The implications of this extend beyond the products of these transactions and into the very structure of our organizations. Centralized decision making and classic organizational hierarchies are counter-productive when transaction and information costs decrease past a certain point. As the issues which defined the nature of the firm unravel, we enter into a period of organizational transformation. It promises to be interesting at least.

Web applications and services build value based on the networks they integrate. By producing links and automating connections, they can improve communication, offer new ways of working, and vastly decrease transaction costs.

However, the value of these networks often depends on all key members being willing to use the service. Any one key individual not using the service can eliminate the value of the whole process. Often it becomes easier to just stick to the old methods rather than have a hybrid with some using a system and some not.

Many services have failed due to a small group of hold-outs. We’ve seen this in areas ranging from real estate to CRM to manufacturing. Metcalf’s Law fails to take into account the negative effect of key gaps on processes within the network.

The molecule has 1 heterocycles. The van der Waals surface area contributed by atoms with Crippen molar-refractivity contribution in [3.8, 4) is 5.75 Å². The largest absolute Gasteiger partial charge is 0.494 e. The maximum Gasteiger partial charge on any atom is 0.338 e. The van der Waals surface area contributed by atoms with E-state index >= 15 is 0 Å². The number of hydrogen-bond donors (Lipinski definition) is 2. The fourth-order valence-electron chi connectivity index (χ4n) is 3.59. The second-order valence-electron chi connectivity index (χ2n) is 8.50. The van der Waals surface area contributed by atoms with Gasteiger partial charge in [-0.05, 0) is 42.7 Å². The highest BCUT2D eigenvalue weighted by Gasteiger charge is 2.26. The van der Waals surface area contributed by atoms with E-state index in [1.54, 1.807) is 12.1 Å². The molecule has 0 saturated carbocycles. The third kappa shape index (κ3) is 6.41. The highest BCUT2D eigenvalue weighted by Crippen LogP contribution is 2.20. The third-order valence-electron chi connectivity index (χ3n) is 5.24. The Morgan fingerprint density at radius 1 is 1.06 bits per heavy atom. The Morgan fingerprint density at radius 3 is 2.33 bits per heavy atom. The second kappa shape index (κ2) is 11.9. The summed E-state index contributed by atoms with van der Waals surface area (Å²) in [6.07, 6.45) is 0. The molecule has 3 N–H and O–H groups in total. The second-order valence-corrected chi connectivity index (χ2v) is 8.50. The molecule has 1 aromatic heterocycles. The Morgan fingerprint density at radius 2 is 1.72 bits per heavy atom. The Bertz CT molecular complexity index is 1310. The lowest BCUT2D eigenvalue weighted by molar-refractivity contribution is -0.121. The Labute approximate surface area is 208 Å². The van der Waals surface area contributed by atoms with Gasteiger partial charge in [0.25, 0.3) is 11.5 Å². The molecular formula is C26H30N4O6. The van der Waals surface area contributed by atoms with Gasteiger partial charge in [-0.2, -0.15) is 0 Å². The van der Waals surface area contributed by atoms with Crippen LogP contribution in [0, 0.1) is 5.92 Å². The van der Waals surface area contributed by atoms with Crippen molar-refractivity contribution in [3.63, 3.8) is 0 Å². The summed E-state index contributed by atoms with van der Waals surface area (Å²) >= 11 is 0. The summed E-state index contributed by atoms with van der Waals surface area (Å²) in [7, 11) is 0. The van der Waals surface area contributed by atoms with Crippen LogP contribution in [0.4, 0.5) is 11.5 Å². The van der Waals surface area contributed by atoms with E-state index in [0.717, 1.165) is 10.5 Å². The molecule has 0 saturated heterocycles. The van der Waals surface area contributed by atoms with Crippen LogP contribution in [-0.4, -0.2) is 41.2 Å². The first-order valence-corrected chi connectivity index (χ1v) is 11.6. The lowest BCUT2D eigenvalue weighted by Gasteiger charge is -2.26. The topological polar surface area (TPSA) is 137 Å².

The question is how to connect these legacy workers? The route generally tried is to convince them to change their habits. But what if we focused instead on making it easy to connect their old habits with modern systems? Printed mail is one piece that could serve as this bridge. Whether it’s document delivery, linking in offline workers, or providing hard copies for legal purposes, print is able to serve as a conduit.

In many cases this would not be as efficient as if everyone just got online. But it is far better than the status quo. For web services it offers the ability to jump ahead of the technology adoption curve and establish themselves. For the next decade or two, there will continue to be key gaps in our digital networks. We can either fail in the face of them or learn to incorporate them through alternate means.